Tony Harrison Wins Shocker UD12 Over Jermell Charlo



Tony Harrison Wins Shocker UD12 Over Jermell Charlo

It was a tactical outing, was the chief support bout on the first PBC on Fox event, which screened in America on your local Fox channel.

Jermell Charlo saw in front of him at Barclays Center a Tony Harrison who wasn't inclined to take risks, and the Texan seemed content to smart box his way to a UD rather than seek to take risks and overwhelm a guy who'd been stopped in both his losses.

Maybe, if he had it back, he would have looked to put a stamp on it…Because the judges had the final say.

And you who knows boxing knows what often happens then…

Charlo, one minute younger than bro Jermall, came in holding the WBC’s 154 pound crown, for the record. He gave it up, in a decision that struck the crowd as a shocker. By scores of 116-112, 115-113, 115-113, Harrison exulted, and he then declared it wasn't so when Jermell got in his face and told him he thought he knew he lost the bout.

Harrison said he'd give Jermell a rematch, but then got irked after Jermell declared he'd been screwed. Myself, I agreed with the card of unofficial scorer Larry Hazzard Sr, who saw it 117-111, for Charlo. (Thought I must acknowledge, I do type and Tweet during some live action, so I always deem my card deeply unofficial.)

“I dictated the pace,” said Harrison after. “That's what champions do. He wound up for big shots and I kept my defense tight. All we worked on was defense. I kept my composure and I did what champions do. 

“I’m blessed. I told y’all, my family, everyone. He’s a great champion. I’ve seen him in the gym. He’s a hell of a champion. I used my ring generalship. 

“Jermell – you gave me a shot – I’ll give you a rematch.

“I got back to my corner after every round. They told me to just keep doing what you’re doing. You’re dictating the pace. I dictated the pace. That’s what champions do. Champions don’t just try to knock people out. That’s all he wanted to do. I dictated it. I used my jab. I dictated the fight. That’s what champions do.” To be very honest, not many folks outside of Michigan seemed to agree…although some high profile boxers did seem to give Harrison more than than did Average Joes.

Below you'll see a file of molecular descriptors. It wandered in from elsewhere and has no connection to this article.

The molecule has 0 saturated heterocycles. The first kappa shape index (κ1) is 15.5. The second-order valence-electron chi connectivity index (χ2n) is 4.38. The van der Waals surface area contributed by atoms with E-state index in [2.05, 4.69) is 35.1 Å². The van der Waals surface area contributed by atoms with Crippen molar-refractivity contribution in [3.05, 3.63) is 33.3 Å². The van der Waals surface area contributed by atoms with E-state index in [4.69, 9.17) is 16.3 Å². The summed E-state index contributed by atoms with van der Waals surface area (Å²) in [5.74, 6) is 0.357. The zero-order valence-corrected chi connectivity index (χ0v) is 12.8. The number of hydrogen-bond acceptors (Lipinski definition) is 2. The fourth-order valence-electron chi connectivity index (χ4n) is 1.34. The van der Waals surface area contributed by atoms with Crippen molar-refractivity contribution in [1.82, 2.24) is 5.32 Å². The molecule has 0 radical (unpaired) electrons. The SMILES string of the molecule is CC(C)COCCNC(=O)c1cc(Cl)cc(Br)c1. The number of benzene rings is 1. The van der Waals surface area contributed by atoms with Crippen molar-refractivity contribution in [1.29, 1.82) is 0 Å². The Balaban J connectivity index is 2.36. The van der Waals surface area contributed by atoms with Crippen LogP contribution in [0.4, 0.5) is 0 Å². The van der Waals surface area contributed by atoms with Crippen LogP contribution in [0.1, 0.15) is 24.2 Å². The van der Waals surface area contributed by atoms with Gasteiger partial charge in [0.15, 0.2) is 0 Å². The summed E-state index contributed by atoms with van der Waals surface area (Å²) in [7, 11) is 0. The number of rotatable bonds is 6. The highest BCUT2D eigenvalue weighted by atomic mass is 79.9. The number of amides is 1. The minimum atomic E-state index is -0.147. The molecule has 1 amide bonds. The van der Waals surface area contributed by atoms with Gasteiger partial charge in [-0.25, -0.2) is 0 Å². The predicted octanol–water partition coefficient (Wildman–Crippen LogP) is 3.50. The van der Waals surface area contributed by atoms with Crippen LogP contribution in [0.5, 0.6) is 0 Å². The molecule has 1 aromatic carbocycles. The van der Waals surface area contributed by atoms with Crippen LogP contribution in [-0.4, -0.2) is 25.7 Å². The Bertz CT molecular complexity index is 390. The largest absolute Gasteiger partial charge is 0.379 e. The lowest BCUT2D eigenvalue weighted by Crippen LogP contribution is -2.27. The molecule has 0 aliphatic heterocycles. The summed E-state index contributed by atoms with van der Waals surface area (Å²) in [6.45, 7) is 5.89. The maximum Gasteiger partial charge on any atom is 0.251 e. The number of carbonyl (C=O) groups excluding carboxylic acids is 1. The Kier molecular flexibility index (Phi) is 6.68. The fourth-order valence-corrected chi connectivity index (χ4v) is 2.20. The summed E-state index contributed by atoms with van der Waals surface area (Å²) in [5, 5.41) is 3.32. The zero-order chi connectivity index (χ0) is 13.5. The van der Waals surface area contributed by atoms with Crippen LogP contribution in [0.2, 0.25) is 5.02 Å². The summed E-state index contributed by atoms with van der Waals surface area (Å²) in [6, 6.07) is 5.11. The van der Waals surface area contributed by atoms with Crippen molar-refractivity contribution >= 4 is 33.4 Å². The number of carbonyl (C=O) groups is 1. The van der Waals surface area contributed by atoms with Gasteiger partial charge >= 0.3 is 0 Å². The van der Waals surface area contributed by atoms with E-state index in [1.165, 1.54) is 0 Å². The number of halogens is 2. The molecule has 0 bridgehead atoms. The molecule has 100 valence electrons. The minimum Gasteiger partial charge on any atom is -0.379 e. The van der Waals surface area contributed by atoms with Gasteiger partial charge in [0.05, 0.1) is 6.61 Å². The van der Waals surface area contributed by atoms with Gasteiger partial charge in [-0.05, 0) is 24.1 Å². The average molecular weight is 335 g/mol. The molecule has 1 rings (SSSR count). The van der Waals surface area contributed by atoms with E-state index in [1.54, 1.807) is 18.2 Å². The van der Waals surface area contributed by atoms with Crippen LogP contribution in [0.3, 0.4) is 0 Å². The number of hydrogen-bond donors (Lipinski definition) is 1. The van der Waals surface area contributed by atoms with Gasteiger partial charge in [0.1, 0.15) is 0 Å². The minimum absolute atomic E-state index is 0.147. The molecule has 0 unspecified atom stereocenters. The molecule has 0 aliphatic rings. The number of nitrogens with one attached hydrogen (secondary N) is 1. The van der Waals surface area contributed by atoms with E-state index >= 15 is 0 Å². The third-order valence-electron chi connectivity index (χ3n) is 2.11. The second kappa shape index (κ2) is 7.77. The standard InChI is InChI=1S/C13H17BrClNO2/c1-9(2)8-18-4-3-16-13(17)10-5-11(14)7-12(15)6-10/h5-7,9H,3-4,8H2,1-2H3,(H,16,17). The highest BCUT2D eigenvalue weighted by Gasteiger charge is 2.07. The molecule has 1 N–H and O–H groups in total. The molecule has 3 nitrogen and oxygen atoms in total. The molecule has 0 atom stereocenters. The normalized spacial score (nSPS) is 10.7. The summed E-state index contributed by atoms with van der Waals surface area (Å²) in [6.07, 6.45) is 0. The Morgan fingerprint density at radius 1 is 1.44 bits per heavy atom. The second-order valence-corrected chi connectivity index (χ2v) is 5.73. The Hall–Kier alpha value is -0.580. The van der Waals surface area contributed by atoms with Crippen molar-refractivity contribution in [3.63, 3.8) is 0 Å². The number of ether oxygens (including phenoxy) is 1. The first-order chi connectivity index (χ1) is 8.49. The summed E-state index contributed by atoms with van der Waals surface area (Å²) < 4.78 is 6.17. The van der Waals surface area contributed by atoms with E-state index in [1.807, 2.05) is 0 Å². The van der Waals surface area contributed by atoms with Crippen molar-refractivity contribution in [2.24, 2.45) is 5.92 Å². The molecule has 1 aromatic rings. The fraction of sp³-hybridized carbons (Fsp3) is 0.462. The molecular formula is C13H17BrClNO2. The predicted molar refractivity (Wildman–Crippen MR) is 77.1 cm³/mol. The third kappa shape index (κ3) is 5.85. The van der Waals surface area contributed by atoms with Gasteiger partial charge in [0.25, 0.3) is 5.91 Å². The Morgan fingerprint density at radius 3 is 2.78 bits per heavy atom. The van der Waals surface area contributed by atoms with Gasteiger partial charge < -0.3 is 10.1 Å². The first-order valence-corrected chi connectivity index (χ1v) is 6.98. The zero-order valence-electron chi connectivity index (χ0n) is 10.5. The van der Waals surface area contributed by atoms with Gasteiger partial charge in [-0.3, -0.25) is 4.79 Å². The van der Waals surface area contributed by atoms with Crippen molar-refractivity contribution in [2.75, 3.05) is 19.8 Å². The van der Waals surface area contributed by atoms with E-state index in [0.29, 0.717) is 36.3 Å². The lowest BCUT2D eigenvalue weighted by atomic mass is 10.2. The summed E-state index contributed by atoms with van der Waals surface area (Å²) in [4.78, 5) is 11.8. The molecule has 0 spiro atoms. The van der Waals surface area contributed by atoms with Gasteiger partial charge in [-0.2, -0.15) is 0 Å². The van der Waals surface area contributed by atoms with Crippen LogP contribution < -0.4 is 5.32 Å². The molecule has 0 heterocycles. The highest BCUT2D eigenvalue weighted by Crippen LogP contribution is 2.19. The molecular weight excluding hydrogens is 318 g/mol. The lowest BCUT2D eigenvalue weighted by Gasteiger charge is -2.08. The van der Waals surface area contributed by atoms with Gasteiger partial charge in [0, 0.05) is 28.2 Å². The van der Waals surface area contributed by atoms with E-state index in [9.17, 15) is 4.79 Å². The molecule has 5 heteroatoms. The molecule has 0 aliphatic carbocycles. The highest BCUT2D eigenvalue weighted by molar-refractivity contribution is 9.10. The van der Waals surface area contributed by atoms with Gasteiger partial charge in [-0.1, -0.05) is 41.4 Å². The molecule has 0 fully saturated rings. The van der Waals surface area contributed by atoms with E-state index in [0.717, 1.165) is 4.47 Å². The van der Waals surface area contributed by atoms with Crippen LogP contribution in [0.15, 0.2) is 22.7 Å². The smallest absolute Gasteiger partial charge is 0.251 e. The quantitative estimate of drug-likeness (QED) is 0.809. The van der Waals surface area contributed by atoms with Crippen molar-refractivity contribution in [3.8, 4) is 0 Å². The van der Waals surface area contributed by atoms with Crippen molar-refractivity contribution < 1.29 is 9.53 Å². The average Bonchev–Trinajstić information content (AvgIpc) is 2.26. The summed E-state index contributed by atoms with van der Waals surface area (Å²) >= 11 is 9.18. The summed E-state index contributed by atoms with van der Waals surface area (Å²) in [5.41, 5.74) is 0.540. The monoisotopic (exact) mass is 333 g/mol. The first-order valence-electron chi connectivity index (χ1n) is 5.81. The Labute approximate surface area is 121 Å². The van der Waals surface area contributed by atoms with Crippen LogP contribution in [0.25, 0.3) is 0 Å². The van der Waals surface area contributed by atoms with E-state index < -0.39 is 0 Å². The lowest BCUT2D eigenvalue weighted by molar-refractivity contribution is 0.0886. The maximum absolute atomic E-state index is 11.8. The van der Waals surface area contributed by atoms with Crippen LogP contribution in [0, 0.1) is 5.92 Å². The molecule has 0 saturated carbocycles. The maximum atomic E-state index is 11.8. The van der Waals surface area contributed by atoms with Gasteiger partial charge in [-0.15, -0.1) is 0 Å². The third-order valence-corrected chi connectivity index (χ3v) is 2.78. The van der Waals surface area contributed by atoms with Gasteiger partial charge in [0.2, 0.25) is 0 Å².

“They took that fight from me. I was pressing the action,” Jermell said after. “He didn’t win that fight. I’m going to get my belts back. I still want Jarrett Hurd. I know my brother knows I won that fight. I might have given away a few rounds, but I won that fight.”

Harrison (from Detroit) is 28, was 153 3/4 on Friday, and has been pro for 7 years. The Texas based Jermell was 153 1/2, is also 28 and has been a pro for 11 years.

Harrison tried for a title before but was stopped by Jarrett Hurd; he said he wants nothing more than a remach this week. Jermell, wearing a “Black Pyramid” tee, was making the fourth defense of his title.

In the first, we saw Harrison in the tiger striped trunks move a bit, making sure the Lions Only bro didn’t catch him early and cold. It was a cautious round.

In the second, we saw another non barnburner round. Lots of jabs and assessing. Dad Ali Salaam Ali, in his corner, told Tony he liked the round.

In the third, Jermell snapped a sharp jab. It was another slow round.

In the fourth, a right clanged on the ear of Tony. Now Jermell was more so ripping shots.

In the fifth, Jermell came out heated. He looked to close the distance, pressed more. Trainer Derrick James in this round said he wanted that, more pressure. Harrison scored and maybe lightly buzzed Jermell but the Texan roared back. Harrison’s jab by the way was also sharp and rapid. A right landed and Tony looked to hold some.

In the sixth, Harrison didn’t take risks, he was fighting like a person who’d been stopped in both his losses. “Keep working behind the jab,” said James after the round.

In the 7th, it was a tight round, Harrison fired a few more combos. In round 8, Harrison stayed cautious. Would he open up soon…or at all?

In the ninth, a counter right by Harrison as Jermell bore in resonated…but he needed more. In the 10th; more of the same. Measured movements from both.

In the 11th, we saw Tony jab and move and not often commit to a right hand. He didn't know he'd be down on the cards? “Go get him,” James demanded.

In round 12, a left hook hurt Tony. He held on, for safe keeping. He wanted to make it 12, though, and he did. Was it a robbery? Chris Myers said that seemed the case. Ray Mancini said he didn't fight well enough to win the title. Overall, the fight was no classic, so maybe best we move on…

Founder/editor Michael Woods got addicted to boxing in 1990, when Buster Douglas shocked the world with his demolition of the then-impregnable Mike Tyson. The Brooklyn-based journalist has covered the sport since for ESPN The Magazine,, Bad Left Hook and RING. His journalism career started with NY Newsday in 1999. Michael Woods is also an accomplished blow by blow and color man, having done work for Top Rank, DiBella Entertainment, EPIX, and for Facebook Fightnight Live, since 2017.